Alabama Basketball Can't Afford to let the Venue be a Factor at Vanderbilt

Alabama Athletics

Christopher Walsh

TUSCALOOSA, Ala. — Deathtrap.

That’s what Memorial Coliseum has been to Alabama men’s basketball over the years, a place that usually defies the Crimson Tide.

Alabama managed to defeat Vanderbilt there last season, 77-67 on Feb. 9, but the Commodores are 42-21 at home in the series. Between the raised floor and the benches behind the baskets, few opposing teams can get comfortable there – or shoot well.

“If we’re going to complete in the league, we have to win road games,” Crimson Tide coach Nate Oats said about Wednesday's matchup (8 p.m. CT)

“I think we’ve played well. We just have to close them. You have to play well, and we talk continual growth. The next step is we have to play well and win the games. Hopefully this is that next step for us.”

Excluding the Samford game at the BJCC in Birmingham, which even Oats concedes wasn’t a pure road test, Alabama’s last three road games have all been losses, albeit under difficult circumstances.

They were at Penn State, Florida and Kentucky.

All tough teams. All tough environments.

However, it looks like Alabama may have a big advantage this time. Not only are the Commodores 0-5 in league play this year (8-9 overall), but didn’t beat an SEC opponent all last season. They’ve also been decimated by injuries.

Aaron Nesmith may miss the rest of the season due to a recent foot injury. The 6-foot-6 sophomore guard was leading the SEC with 23.0 points per game, and fifth nationally in scoring. That was on top of senior forward Clevon Brown suffering a knee injury.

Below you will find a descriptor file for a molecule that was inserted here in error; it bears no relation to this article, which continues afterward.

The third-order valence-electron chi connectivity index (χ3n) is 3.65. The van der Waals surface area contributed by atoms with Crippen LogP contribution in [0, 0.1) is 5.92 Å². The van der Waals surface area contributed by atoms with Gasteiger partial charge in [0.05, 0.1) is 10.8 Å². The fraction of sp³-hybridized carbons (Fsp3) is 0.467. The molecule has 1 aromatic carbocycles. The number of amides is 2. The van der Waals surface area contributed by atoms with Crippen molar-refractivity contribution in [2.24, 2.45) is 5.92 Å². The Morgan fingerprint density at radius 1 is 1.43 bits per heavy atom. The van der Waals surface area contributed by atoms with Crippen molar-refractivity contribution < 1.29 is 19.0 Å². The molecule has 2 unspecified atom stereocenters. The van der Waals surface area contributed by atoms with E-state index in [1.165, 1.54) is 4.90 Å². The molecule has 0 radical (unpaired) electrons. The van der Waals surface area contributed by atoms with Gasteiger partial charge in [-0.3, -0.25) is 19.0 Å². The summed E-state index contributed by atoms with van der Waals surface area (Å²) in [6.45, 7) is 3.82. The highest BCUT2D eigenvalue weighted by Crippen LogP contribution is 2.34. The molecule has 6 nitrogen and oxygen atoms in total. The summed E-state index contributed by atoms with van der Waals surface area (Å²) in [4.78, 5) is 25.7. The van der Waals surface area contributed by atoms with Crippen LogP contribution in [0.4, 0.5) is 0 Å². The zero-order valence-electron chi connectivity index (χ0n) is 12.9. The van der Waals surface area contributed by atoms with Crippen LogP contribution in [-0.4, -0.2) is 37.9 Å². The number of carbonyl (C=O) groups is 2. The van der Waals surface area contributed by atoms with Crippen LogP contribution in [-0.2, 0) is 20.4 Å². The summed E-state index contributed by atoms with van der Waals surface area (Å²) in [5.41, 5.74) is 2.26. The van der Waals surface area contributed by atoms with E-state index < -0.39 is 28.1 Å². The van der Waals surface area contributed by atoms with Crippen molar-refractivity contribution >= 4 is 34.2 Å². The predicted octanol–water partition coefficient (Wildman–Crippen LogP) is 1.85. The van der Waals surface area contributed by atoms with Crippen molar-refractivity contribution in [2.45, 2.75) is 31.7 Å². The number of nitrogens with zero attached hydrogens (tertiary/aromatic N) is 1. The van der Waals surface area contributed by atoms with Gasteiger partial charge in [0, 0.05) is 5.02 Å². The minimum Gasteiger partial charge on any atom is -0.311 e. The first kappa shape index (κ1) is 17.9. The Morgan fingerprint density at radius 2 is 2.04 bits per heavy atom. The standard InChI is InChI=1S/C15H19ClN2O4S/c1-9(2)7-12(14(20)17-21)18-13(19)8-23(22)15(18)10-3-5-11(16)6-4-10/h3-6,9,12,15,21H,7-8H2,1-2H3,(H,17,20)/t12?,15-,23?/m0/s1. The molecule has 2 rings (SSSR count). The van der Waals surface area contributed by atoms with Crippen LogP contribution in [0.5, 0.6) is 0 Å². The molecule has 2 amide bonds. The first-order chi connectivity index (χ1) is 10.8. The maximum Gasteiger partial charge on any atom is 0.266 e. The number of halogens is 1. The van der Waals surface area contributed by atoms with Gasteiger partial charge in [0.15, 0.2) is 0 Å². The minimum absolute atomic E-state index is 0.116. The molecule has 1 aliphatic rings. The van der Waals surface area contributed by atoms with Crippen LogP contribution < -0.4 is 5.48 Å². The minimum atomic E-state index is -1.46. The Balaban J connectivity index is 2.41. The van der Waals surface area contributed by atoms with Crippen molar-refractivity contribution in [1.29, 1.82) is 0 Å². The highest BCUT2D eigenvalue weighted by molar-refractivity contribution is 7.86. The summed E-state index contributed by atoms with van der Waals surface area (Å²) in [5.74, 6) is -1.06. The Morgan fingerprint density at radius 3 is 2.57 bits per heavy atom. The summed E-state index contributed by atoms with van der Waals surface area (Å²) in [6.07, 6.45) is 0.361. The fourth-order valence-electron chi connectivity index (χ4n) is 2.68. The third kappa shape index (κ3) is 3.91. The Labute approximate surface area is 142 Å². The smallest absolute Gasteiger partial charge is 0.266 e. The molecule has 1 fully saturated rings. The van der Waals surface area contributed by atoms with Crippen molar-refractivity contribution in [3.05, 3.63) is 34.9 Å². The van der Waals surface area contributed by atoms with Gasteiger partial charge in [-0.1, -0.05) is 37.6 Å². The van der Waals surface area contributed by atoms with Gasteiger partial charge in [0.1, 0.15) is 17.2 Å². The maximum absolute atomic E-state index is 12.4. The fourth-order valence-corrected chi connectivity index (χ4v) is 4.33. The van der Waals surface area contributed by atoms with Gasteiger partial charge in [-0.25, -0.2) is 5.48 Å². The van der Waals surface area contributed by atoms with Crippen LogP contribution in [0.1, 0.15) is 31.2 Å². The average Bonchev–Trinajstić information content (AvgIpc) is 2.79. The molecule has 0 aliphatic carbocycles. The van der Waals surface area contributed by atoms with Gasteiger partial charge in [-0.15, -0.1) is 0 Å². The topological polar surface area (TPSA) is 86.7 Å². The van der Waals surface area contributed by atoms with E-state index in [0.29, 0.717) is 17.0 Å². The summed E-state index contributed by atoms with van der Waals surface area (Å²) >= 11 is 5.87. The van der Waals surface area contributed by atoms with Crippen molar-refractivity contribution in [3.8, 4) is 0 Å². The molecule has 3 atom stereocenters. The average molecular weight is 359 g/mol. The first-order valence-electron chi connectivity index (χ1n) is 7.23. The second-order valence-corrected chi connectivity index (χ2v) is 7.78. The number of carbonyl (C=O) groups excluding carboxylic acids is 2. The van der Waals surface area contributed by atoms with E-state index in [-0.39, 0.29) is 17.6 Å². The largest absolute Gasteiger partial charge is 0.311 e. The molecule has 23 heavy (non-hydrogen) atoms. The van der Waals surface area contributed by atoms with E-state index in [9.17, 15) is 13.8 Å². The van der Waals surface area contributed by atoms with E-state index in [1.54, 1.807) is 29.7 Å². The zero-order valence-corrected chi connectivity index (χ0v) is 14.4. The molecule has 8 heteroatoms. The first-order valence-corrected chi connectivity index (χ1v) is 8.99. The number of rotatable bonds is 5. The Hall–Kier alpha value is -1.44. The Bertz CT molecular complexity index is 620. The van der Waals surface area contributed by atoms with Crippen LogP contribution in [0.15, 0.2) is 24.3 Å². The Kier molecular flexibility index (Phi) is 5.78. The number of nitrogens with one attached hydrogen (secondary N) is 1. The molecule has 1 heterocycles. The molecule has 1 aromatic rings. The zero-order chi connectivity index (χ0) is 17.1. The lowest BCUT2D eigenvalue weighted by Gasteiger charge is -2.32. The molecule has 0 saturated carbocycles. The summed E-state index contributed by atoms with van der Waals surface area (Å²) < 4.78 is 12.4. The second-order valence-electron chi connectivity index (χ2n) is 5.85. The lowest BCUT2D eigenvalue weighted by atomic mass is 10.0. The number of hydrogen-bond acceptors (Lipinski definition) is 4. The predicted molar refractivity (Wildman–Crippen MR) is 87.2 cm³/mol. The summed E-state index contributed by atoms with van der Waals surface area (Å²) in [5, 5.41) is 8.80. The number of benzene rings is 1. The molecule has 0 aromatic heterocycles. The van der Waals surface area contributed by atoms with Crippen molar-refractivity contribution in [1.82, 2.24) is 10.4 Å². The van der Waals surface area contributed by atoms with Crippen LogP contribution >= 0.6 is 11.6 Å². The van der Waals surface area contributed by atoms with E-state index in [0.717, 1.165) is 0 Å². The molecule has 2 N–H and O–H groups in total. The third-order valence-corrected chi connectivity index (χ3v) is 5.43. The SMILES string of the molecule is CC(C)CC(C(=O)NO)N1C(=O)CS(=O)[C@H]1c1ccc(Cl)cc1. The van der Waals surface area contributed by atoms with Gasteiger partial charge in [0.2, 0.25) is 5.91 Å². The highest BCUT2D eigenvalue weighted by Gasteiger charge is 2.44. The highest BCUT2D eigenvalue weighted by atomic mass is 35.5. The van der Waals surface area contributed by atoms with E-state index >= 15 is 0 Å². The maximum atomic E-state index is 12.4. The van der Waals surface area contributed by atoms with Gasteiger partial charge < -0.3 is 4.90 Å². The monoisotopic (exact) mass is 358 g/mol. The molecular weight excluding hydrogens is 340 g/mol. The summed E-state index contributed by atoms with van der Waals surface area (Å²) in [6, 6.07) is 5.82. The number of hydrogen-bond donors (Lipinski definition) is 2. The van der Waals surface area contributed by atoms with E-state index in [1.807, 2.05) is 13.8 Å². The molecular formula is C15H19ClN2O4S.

Vanderbilt started three freshmen (Scotty Pippen Jr., Dylan Disu and Braelee Albert) during its two games last week, a 75-55 loss at Arkansas and 66-45 defeat to Tennessee.

During the latter, the Commodores failed to make a 3-pointer for the first time since the NCAA added the line 34 years ago. The streak was snapped at 1,080 games.

Alabama (10-7, 3-2 SEC) leads the league in 3-point shooting at .358 percent, while Vanderbilt, under new coach Jerry Stackhouse, is second at .347.

“Jerry, coming from the NBA, I think he’s done a really good job schematic-wise,” Oats said. “They shoot a lot of 3s. Even when they didn’t hit one the last game they still took 25 of them. So they’re going to space the floor.”

Oats added about Stackhouse: “I study the NBA a lot. Shoot, I’ve stolen some actions already that they’ve used. He’s got a good mind offensively. He’s probably doing the best he can right now with all their injuries. They’re going to beat some teams.”

However, it’s on the defensive side that the youth and depth will probably really show.

It’s also where Alabama has arguably improved the most.

“If Missouri had shot a normal free-throw percentage, it would have been our best points-per-possession, our best defensive efficiency game of the year,” Oats said about the Crimson Tide’s 88-74 home win on Saturday, when the Tigers were a perfect 31-for-31 from the line. “So I think our defense is getting better.

Alabama isn’t expecting to be missing anyone, as graduate student guard Beetle Bolden (back) has practiced all week.

With a victory, Alabama will enjoy its first three-game winning streak against Vanderbilt sine 1984-87.

A loss, though, would seriously damage Alabama’s chances of making the NCAA Tournament. Having won eight of out of its last 11 games, Joe Lunardi’s Bracketology ESPN lists the Crimson Tide as one of the first four teams out – which is lot better than what anyone thought a few weeks ago.

“I think it’s still too early,” Oats said. “My guess is that we’re not in one right now, based on our non-conference schedule. I think we’ve still got a lot of work to do to play ourselves into some of that. Right now I don’t know how much good it would do to tell our guys they’re not in.

“We’ve just got to get better.”